For, though they had reached the town now and were in the main street, with carts grinding past on the cobbles, still he went on talking, about settlements, and teaching, and working men, and helping our own class, and lectures, till she gathered that he had got back entire self-confidence, had recovered from the circus, and was about (and now again she liked him away on both sides, they came out on the quay, and the whole bay spread before them and Mrs Ramsay could not help exclaiming, “Oh, how beautiful!” For the great plateful of blue water was before her; the hoary Lighthouse, distant, austere, in the midst; and on the right, as far as the eye could see, fading and falling, in soft low pleats, the green sand dunes with the wild flowing grasses on them, which always seemed to be running away into some moon country, uninhabited of men.
That was the view, she said, stopping, growing greyer-eyed, that her husband loved.
She paused a moment. But now, she said, artists had come here. There indeed, only a few paces off, stood one of them, in Panama hat and yellow boots, seriously, softly, absorbedly, for all that he was watched by ten little boys, with an air of profound contentment on his round red face gazing, and then, when he had gazed, dipping; imbuing the tip of his brush in some soft mound of green or pink. Since Mr Paunceforte had been there, three years before, all the pictures were like that, she said, green and grey, with lemon-coloured sailing-boats, and pink women on the beach.
But her grandmother’s friends, she said, glancing discreetly as they passed, took the greatest pains; first they mixed their own colours, and then they ground them, and then they put damp cloths to keep them moist.
So Mr Tansley supposed she meant him to see that that man’s picture was skimpy, was that what one said? The colours weren’t solid? Was that what one said? Under the influence of that extraordinary emotion which had been growing all the walk, had begun in the garden when he had wanted to take her bag, had increased in the town when he had wanted to tell her everything about himself, he was coming to see himself, and everything he had ever known gone crooked a little. It was awfully strange.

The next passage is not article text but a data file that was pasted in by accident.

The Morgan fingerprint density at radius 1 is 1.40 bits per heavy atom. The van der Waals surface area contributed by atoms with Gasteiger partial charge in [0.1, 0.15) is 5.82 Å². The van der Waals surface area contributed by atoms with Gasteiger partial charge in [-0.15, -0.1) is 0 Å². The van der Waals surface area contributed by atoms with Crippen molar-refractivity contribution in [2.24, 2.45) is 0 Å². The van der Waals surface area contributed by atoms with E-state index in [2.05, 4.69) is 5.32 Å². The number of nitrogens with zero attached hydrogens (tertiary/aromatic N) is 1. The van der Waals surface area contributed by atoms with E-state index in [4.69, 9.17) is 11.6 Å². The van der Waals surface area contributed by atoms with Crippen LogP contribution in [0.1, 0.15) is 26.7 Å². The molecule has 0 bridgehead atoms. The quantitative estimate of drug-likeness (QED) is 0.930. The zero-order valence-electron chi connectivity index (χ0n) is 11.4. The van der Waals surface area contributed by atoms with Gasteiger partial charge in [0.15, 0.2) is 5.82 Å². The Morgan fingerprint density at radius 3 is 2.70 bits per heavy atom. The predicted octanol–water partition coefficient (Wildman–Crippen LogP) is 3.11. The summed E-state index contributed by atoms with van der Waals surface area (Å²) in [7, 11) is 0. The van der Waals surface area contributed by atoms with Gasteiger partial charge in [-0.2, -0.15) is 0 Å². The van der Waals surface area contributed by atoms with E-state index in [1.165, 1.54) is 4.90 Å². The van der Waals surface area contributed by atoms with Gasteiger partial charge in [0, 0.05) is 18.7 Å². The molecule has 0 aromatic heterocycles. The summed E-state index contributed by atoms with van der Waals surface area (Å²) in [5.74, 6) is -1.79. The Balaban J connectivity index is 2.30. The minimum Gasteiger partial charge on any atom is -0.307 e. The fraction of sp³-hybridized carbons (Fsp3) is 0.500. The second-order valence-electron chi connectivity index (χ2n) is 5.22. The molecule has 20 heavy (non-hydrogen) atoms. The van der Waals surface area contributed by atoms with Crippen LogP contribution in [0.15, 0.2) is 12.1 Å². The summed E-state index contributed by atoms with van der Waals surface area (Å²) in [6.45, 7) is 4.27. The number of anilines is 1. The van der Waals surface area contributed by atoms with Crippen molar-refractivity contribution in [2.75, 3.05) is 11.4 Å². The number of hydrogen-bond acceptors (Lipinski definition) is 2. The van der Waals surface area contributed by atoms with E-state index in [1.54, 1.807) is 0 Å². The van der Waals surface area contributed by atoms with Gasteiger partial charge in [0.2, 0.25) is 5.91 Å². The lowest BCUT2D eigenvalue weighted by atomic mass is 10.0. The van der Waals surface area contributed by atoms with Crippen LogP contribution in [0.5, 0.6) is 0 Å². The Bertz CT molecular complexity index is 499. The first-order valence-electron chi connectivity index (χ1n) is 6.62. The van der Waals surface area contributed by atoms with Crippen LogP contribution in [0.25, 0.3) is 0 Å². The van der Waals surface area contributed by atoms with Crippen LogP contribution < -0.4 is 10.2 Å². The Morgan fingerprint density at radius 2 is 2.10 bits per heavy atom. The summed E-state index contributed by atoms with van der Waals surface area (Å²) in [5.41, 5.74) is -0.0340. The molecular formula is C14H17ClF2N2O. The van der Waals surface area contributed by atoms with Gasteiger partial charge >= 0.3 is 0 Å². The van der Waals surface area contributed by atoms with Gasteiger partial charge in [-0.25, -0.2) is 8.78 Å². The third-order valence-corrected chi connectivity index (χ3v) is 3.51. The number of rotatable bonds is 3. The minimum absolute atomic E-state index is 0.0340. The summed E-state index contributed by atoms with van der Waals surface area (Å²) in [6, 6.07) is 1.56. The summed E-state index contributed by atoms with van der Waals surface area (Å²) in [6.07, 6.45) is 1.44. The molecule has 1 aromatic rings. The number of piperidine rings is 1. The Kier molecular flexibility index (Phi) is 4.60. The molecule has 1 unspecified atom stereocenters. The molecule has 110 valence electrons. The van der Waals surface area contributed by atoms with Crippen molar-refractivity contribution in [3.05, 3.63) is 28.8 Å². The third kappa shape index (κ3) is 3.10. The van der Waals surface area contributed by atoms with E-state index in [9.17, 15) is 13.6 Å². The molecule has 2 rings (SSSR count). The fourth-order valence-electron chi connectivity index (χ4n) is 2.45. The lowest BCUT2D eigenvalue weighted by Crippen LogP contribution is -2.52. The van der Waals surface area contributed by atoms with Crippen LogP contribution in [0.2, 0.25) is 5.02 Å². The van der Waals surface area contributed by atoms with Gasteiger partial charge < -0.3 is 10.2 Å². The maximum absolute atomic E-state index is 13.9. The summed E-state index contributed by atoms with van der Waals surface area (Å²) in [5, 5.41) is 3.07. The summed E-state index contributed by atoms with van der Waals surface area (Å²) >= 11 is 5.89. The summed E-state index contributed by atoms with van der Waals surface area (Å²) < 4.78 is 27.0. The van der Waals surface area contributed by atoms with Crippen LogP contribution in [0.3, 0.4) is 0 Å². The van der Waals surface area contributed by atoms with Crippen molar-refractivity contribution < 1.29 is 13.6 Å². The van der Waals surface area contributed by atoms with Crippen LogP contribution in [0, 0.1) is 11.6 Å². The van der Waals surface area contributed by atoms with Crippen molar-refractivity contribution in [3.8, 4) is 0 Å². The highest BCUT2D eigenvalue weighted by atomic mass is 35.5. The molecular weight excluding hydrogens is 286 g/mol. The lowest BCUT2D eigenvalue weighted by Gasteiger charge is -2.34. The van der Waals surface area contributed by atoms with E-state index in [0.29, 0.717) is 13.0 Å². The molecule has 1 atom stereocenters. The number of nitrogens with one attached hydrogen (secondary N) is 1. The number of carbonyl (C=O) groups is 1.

Virginia Woolf. To the Lighthouse. The Window. Chapter 1.
. . . . . . . . . . . ..
This ray passed level with Mr Bankes’s ray straight to Mrs Ramsay sitting reading there with James at her knee. But now while she still looked, Mr Bankes had done. He had put on his spectacles. He had stepped back. He had raised his hand. He had slightly narrowed his clear blue eyes, when Lily, rousing herself, saw what he was at, and winced like a dog who sees a hand raised to strike it. She would have snatched her picture off the easel, but she said to herself, One must. She braced herself to stand the awful trial of some one looking at her picture. One must, she said, one must. And if it must be seen, Mr Bankes was less alarming than another. But that any other eyes should see the residue of her thirty-three years, the deposit of each day’s living mixed with something more secret than she had ever spoken or shown in the course of all those days was an agony. At the same time it was immensely exciting.
Nothing could be cooler and quieter. Taking out a pen-knife, Mr Bankes tapped the canvas with the bone handle. What did she wish to indicate by the triangular purple shape, “just there”? he asked.
It was Mrs Ramsay reading to James, she said. She knew his objection — that no one could tell it for a human shape. But she had made no attempt at likeness, she said. For what reason had she introduced them then? he asked. Why indeed? — except that if there, in that corner, it was bright, here, in this, she felt the need of darkness. Simple, obvious, commonplace, as it was, Mr Bankes was interested. Mother and child then — objects of universal veneration, and in this case the mother was famous for her beauty — might be reduced, he pondered, to a purple shadow without irreverence.